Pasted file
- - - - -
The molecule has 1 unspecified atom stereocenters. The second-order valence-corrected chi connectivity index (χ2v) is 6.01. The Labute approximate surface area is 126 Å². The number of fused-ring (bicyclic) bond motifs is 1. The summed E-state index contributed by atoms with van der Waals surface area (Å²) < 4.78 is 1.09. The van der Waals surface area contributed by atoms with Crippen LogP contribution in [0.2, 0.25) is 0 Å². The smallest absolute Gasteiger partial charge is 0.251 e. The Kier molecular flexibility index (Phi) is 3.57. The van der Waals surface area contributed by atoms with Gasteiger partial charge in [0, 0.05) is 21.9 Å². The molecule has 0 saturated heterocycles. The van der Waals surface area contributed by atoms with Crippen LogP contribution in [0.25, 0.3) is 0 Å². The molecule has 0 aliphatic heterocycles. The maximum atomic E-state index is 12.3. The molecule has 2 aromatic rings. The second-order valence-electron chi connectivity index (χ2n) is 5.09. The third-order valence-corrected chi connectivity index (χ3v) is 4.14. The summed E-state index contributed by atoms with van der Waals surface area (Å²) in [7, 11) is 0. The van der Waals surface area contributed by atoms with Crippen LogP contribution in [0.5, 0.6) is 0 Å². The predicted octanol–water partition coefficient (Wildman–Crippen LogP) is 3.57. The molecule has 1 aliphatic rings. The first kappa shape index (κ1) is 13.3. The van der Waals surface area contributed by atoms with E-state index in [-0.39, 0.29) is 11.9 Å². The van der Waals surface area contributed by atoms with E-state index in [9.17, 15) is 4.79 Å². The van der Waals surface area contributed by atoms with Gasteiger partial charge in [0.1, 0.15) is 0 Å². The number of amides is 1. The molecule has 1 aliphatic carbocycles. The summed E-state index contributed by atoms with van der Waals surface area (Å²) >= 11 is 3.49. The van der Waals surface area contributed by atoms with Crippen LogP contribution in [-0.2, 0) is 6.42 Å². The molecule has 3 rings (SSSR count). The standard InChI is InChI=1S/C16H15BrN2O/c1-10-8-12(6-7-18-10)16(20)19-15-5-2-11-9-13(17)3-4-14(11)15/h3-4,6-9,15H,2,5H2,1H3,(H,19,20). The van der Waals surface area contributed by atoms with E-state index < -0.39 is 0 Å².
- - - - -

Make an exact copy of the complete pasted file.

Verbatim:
The molecule has 1 unspecified atom stereocenters. The second-order valence-corrected chi connectivity index (χ2v) is 6.01. The Labute approximate surface area is 126 Å². The number of fused-ring (bicyclic) bond motifs is 1. The summed E-state index contributed by atoms with van der Waals surface area (Å²) < 4.78 is 1.09. The van der Waals surface area contributed by atoms with Crippen LogP contribution in [0.2, 0.25) is 0 Å². The smallest absolute Gasteiger partial charge is 0.251 e. The Kier molecular flexibility index (Phi) is 3.57. The van der Waals surface area contributed by atoms with Gasteiger partial charge in [0, 0.05) is 21.9 Å². The molecule has 0 saturated heterocycles. The van der Waals surface area contributed by atoms with Crippen LogP contribution in [0.25, 0.3) is 0 Å². The molecule has 0 aliphatic heterocycles. The maximum atomic E-state index is 12.3. The molecule has 2 aromatic rings. The second-order valence-electron chi connectivity index (χ2n) is 5.09. The third-order valence-corrected chi connectivity index (χ3v) is 4.14. The summed E-state index contributed by atoms with van der Waals surface area (Å²) in [7, 11) is 0. The van der Waals surface area contributed by atoms with Crippen LogP contribution in [0.5, 0.6) is 0 Å². The predicted octanol–water partition coefficient (Wildman–Crippen LogP) is 3.57. The molecule has 1 aliphatic rings. The first kappa shape index (κ1) is 13.3. The van der Waals surface area contributed by atoms with E-state index in [-0.39, 0.29) is 11.9 Å². The van der Waals surface area contributed by atoms with E-state index in [9.17, 15) is 4.79 Å². The van der Waals surface area contributed by atoms with Gasteiger partial charge in [0.1, 0.15) is 0 Å². The number of amides is 1. The molecule has 1 aliphatic carbocycles. The summed E-state index contributed by atoms with van der Waals surface area (Å²) >= 11 is 3.49. The van der Waals surface area contributed by atoms with Crippen LogP contribution in [-0.2, 0) is 6.42 Å². The molecule has 3 rings (SSSR count). The standard InChI is InChI=1S/C16H15BrN2O/c1-10-8-12(6-7-18-10)16(20)19-15-5-2-11-9-13(17)3-4-14(11)15/h3-4,6-9,15H,2,5H2,1H3,(H,19,20). The van der Waals surface area contributed by atoms with E-state index < -0.39 is 0 Å².